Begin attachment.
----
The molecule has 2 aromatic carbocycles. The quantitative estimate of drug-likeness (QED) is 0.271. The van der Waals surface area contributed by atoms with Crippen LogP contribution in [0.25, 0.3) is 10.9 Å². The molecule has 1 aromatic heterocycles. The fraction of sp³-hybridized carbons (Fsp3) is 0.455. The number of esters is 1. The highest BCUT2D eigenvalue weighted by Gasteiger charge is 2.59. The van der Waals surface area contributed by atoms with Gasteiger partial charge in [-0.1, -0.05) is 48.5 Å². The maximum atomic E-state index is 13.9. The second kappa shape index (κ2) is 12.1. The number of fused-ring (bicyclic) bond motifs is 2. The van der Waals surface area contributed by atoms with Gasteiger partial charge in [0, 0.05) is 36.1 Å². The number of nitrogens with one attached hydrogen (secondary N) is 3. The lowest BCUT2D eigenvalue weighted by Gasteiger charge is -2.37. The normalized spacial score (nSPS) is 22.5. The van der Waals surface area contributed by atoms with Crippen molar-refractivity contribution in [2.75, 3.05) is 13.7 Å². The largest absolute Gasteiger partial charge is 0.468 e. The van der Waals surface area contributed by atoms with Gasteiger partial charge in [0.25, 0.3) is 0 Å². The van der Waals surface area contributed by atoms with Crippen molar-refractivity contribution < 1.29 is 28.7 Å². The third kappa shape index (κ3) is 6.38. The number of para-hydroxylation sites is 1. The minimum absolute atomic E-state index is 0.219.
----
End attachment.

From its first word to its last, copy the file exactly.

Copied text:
The molecule has 2 aromatic carbocycles. The quantitative estimate of drug-likeness (QED) is 0.271. The van der Waals surface area contributed by atoms with Crippen LogP contribution in [0.25, 0.3) is 10.9 Å². The molecule has 1 aromatic heterocycles. The fraction of sp³-hybridized carbons (Fsp3) is 0.455. The number of esters is 1. The highest BCUT2D eigenvalue weighted by Gasteiger charge is 2.59. The van der Waals surface area contributed by atoms with Gasteiger partial charge in [-0.1, -0.05) is 48.5 Å². The maximum atomic E-state index is 13.9. The second kappa shape index (κ2) is 12.1. The number of fused-ring (bicyclic) bond motifs is 2. The van der Waals surface area contributed by atoms with Gasteiger partial charge in [0, 0.05) is 36.1 Å². The number of nitrogens with one attached hydrogen (secondary N) is 3. The lowest BCUT2D eigenvalue weighted by Gasteiger charge is -2.37. The normalized spacial score (nSPS) is 22.5. The van der Waals surface area contributed by atoms with Crippen molar-refractivity contribution in [2.75, 3.05) is 13.7 Å². The largest absolute Gasteiger partial charge is 0.468 e. The van der Waals surface area contributed by atoms with Gasteiger partial charge in [0.25, 0.3) is 0 Å². The van der Waals surface area contributed by atoms with Crippen molar-refractivity contribution < 1.29 is 28.7 Å². The third kappa shape index (κ3) is 6.38. The number of para-hydroxylation sites is 1. The minimum absolute atomic E-state index is 0.219.